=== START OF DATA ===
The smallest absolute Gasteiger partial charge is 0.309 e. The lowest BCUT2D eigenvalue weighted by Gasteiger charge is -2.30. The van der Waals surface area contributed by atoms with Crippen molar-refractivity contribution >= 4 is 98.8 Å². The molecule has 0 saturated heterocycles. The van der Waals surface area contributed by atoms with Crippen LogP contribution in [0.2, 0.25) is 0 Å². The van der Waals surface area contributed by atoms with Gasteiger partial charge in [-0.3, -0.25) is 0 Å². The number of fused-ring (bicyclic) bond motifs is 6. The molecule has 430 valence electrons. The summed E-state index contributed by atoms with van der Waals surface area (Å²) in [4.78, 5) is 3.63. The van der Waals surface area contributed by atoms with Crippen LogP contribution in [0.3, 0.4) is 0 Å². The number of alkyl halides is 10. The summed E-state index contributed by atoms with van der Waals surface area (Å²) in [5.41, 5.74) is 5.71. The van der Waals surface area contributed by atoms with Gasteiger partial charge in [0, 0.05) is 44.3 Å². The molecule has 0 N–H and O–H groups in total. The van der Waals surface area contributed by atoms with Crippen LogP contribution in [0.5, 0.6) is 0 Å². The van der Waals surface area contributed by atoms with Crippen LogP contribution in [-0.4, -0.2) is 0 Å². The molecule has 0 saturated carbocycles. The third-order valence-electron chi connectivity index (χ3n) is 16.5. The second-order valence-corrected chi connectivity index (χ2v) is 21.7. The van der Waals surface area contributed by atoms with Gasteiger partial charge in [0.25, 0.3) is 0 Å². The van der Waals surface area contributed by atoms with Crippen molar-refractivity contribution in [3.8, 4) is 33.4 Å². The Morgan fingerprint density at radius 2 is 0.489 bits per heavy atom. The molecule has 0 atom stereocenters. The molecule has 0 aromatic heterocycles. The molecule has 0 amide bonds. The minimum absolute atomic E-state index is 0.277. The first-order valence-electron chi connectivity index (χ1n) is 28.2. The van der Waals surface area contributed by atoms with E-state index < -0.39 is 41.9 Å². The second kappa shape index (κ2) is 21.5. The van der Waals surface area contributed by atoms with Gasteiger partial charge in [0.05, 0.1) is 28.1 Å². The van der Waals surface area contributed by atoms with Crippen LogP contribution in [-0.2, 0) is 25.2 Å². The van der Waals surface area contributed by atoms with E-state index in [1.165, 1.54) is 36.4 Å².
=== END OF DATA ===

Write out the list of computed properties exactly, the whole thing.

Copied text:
The smallest absolute Gasteiger partial charge is 0.309 e. The lowest BCUT2D eigenvalue weighted by Gasteiger charge is -2.30. The van der Waals surface area contributed by atoms with Crippen molar-refractivity contribution >= 4 is 98.8 Å². The molecule has 0 saturated heterocycles. The van der Waals surface area contributed by atoms with Crippen LogP contribution in [0.2, 0.25) is 0 Å². The van der Waals surface area contributed by atoms with Gasteiger partial charge in [-0.3, -0.25) is 0 Å². The number of fused-ring (bicyclic) bond motifs is 6. The molecule has 430 valence electrons. The summed E-state index contributed by atoms with van der Waals surface area (Å²) in [4.78, 5) is 3.63. The van der Waals surface area contributed by atoms with Crippen LogP contribution in [0.3, 0.4) is 0 Å². The number of alkyl halides is 10. The summed E-state index contributed by atoms with van der Waals surface area (Å²) in [5.41, 5.74) is 5.71. The van der Waals surface area contributed by atoms with Gasteiger partial charge in [0, 0.05) is 44.3 Å². The molecule has 0 N–H and O–H groups in total. The van der Waals surface area contributed by atoms with Crippen LogP contribution in [0.5, 0.6) is 0 Å². The van der Waals surface area contributed by atoms with Crippen LogP contribution in [-0.4, -0.2) is 0 Å². The molecule has 0 saturated carbocycles. The third-order valence-electron chi connectivity index (χ3n) is 16.5. The second-order valence-corrected chi connectivity index (χ2v) is 21.7. The van der Waals surface area contributed by atoms with Gasteiger partial charge in [0.25, 0.3) is 0 Å². The van der Waals surface area contributed by atoms with Crippen molar-refractivity contribution in [3.8, 4) is 33.4 Å². The Morgan fingerprint density at radius 2 is 0.489 bits per heavy atom. The molecule has 0 atom stereocenters. The molecule has 0 aromatic heterocycles. The molecule has 0 amide bonds. The minimum absolute atomic E-state index is 0.277. The first-order valence-electron chi connectivity index (χ1n) is 28.2. The van der Waals surface area contributed by atoms with E-state index < -0.39 is 41.9 Å². The second kappa shape index (κ2) is 21.5. The van der Waals surface area contributed by atoms with Gasteiger partial charge in [0.05, 0.1) is 28.1 Å². The van der Waals surface area contributed by atoms with Crippen LogP contribution in [-0.2, 0) is 25.2 Å². The van der Waals surface area contributed by atoms with E-state index in [1.165, 1.54) is 36.4 Å².